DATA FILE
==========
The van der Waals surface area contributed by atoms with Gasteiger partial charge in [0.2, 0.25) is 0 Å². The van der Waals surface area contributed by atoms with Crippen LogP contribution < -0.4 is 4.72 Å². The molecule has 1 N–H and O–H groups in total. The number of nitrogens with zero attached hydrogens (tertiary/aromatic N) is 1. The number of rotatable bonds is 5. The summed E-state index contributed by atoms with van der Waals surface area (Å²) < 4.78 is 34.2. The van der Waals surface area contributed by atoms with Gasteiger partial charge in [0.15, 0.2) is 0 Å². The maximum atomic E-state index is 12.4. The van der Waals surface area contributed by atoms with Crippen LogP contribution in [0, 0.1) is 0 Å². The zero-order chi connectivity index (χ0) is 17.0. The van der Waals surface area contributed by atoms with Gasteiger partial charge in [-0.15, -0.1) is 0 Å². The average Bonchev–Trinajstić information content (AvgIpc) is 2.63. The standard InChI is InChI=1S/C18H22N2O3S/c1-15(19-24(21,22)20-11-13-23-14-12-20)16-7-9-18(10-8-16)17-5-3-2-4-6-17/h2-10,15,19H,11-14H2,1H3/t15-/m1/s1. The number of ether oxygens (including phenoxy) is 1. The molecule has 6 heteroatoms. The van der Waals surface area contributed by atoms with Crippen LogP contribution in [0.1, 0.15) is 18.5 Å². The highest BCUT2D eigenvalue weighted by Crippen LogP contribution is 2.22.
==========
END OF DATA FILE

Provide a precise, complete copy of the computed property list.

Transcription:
The van der Waals surface area contributed by atoms with Gasteiger partial charge in [0.2, 0.25) is 0 Å². The van der Waals surface area contributed by atoms with Crippen LogP contribution < -0.4 is 4.72 Å². The molecule has 1 N–H and O–H groups in total. The number of nitrogens with zero attached hydrogens (tertiary/aromatic N) is 1. The number of rotatable bonds is 5. The summed E-state index contributed by atoms with van der Waals surface area (Å²) < 4.78 is 34.2. The van der Waals surface area contributed by atoms with Gasteiger partial charge in [0.15, 0.2) is 0 Å². The maximum atomic E-state index is 12.4. The van der Waals surface area contributed by atoms with Crippen LogP contribution in [0, 0.1) is 0 Å². The zero-order chi connectivity index (χ0) is 17.0. The van der Waals surface area contributed by atoms with Gasteiger partial charge in [-0.15, -0.1) is 0 Å². The average Bonchev–Trinajstić information content (AvgIpc) is 2.63. The standard InChI is InChI=1S/C18H22N2O3S/c1-15(19-24(21,22)20-11-13-23-14-12-20)16-7-9-18(10-8-16)17-5-3-2-4-6-17/h2-10,15,19H,11-14H2,1H3/t15-/m1/s1. The number of ether oxygens (including phenoxy) is 1. The molecule has 6 heteroatoms. The van der Waals surface area contributed by atoms with Crippen LogP contribution in [0.1, 0.15) is 18.5 Å². The highest BCUT2D eigenvalue weighted by Crippen LogP contribution is 2.22.